Interestingly, research suggests that the impact of threat could go either way—increasing or decreasing generosity. For example, when primed with resource scarcity, individuals became more competitive, causing some to become more selfish while others to exhibit greater generosity, depending on the context (e.g., behavior observability)25. Additional research finds evidence that communities experiencing disasters could simultaneously undergo positive and negative behavioral change26.

We examine the relationship between COVID-19 threat and generosity using two independent longitudinal datasets. The first dataset, provided by Charity Navigator (CN), the world’s largest independent charity evaluator, consisted of actual charitable-giving data spanning July 2016 through December 2020 (N = 696,942 donations). For each donation, the data included the donation amount, the charities benefited, each charity’s assigned category (e.g., environment and human services), and the donor’s location. In addition, CN assigned each donor a unique identifier, which allowed us to observe within-person differences in donation behavior in both the presence and absence of COVID-19 threat.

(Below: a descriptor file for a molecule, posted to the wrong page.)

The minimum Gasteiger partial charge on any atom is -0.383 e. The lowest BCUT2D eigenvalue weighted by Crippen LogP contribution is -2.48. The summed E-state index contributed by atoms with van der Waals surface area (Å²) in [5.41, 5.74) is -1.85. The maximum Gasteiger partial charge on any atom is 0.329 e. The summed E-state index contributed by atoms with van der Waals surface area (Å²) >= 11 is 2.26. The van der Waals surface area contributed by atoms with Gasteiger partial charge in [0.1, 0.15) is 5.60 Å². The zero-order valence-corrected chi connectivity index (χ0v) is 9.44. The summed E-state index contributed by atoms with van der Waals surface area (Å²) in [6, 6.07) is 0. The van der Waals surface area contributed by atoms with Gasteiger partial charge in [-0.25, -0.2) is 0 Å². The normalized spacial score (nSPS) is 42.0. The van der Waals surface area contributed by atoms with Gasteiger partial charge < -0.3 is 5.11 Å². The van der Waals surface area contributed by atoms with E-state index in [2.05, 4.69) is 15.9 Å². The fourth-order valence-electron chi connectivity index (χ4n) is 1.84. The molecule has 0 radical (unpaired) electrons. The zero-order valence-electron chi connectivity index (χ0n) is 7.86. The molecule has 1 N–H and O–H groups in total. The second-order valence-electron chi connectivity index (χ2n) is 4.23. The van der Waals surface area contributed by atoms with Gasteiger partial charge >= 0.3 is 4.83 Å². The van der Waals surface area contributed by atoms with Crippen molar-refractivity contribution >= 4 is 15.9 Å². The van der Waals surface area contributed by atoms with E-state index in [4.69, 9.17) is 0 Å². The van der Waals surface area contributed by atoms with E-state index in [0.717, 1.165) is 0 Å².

The second dataset, which sheds light on the relationship between COVID-19 threat and generosity in a more controlled setting, consisted of individuals’ (N = 1003 U.S. participants) allocations from an incentivized dictator game. In the dictator game, one player (the dictator) receives $10 and makes a unilateral decision on how to divide it between themselves and another, typically unknown, individual27,28. Rather than maximizing their own financial payoff (i.e., allocating$0), experimental evidence shows that “dictators” often choose to give some of their money to recipients29,30,31. In our study, participants played an incentive-compatible dictator game monthly, from March to August 2020. Importantly, at the start of this period, COVID-19 threat was only present in 10% of participants’ counties (see SI Appendix, Table S1), allowing us to observe their behavior when threat was first introduced in most counties. Notably, while the dictator game has previously been used to capture generosity at a single point in time, there are few cases of its use in a longitudinal setting7,32. Finally, our research is unique in the use of longitudinal dictator game data jointly with longitudinal archival data to show convergent evidence of changes in giving behavior.